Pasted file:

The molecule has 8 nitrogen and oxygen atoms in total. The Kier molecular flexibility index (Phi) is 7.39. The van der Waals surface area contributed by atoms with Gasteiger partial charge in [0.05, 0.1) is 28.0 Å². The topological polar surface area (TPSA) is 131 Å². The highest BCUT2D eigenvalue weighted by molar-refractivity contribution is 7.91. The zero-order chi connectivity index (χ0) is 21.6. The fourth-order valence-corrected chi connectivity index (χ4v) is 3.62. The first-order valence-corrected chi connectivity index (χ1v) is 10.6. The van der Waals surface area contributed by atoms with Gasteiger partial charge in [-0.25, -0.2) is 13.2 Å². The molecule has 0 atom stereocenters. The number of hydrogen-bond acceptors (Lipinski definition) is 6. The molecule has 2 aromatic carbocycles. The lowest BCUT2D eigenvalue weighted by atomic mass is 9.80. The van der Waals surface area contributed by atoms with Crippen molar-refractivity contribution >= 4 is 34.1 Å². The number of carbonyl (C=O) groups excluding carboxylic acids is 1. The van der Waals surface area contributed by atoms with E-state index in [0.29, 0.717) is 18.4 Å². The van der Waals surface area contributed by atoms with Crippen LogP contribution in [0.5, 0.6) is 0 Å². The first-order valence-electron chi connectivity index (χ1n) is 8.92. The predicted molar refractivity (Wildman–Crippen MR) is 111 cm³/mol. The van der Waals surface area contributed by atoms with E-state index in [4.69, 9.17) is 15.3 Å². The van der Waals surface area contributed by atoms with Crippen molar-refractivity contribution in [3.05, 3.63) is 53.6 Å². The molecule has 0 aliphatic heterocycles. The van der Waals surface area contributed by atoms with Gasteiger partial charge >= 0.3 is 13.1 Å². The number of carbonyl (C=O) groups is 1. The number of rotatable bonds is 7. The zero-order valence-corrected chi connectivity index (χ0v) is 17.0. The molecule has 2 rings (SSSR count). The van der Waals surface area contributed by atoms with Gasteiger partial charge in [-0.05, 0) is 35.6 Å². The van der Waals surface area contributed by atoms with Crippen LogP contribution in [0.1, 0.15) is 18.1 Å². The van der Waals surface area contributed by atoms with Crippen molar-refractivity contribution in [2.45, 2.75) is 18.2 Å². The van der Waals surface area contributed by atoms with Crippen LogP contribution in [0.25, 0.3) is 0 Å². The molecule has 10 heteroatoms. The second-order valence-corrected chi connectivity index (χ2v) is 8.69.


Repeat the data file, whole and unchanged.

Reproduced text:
The molecule has 8 nitrogen and oxygen atoms in total. The Kier molecular flexibility index (Phi) is 7.39. The van der Waals surface area contributed by atoms with Gasteiger partial charge in [0.05, 0.1) is 28.0 Å². The topological polar surface area (TPSA) is 131 Å². The highest BCUT2D eigenvalue weighted by molar-refractivity contribution is 7.91. The zero-order chi connectivity index (χ0) is 21.6. The fourth-order valence-corrected chi connectivity index (χ4v) is 3.62. The first-order valence-corrected chi connectivity index (χ1v) is 10.6. The van der Waals surface area contributed by atoms with Gasteiger partial charge in [-0.25, -0.2) is 13.2 Å². The molecule has 0 atom stereocenters. The number of hydrogen-bond acceptors (Lipinski definition) is 6. The molecule has 2 aromatic carbocycles. The lowest BCUT2D eigenvalue weighted by atomic mass is 9.80. The van der Waals surface area contributed by atoms with Crippen molar-refractivity contribution >= 4 is 34.1 Å². The number of carbonyl (C=O) groups excluding carboxylic acids is 1. The van der Waals surface area contributed by atoms with E-state index in [0.29, 0.717) is 18.4 Å². The van der Waals surface area contributed by atoms with Crippen LogP contribution in [0.5, 0.6) is 0 Å². The first-order valence-electron chi connectivity index (χ1n) is 8.92. The predicted molar refractivity (Wildman–Crippen MR) is 111 cm³/mol. The van der Waals surface area contributed by atoms with E-state index in [4.69, 9.17) is 15.3 Å². The van der Waals surface area contributed by atoms with Crippen molar-refractivity contribution in [3.05, 3.63) is 53.6 Å². The molecule has 0 aliphatic heterocycles. The van der Waals surface area contributed by atoms with Gasteiger partial charge >= 0.3 is 13.1 Å². The number of carbonyl (C=O) groups is 1. The number of rotatable bonds is 7. The zero-order valence-corrected chi connectivity index (χ0v) is 17.0. The molecule has 2 rings (SSSR count). The van der Waals surface area contributed by atoms with Gasteiger partial charge in [-0.05, 0) is 35.6 Å². The van der Waals surface area contributed by atoms with Crippen LogP contribution in [0.1, 0.15) is 18.1 Å². The van der Waals surface area contributed by atoms with Crippen molar-refractivity contribution in [2.45, 2.75) is 18.2 Å². The van der Waals surface area contributed by atoms with Crippen LogP contribution in [0.25, 0.3) is 0 Å². The molecule has 10 heteroatoms. The second-order valence-corrected chi connectivity index (χ2v) is 8.69.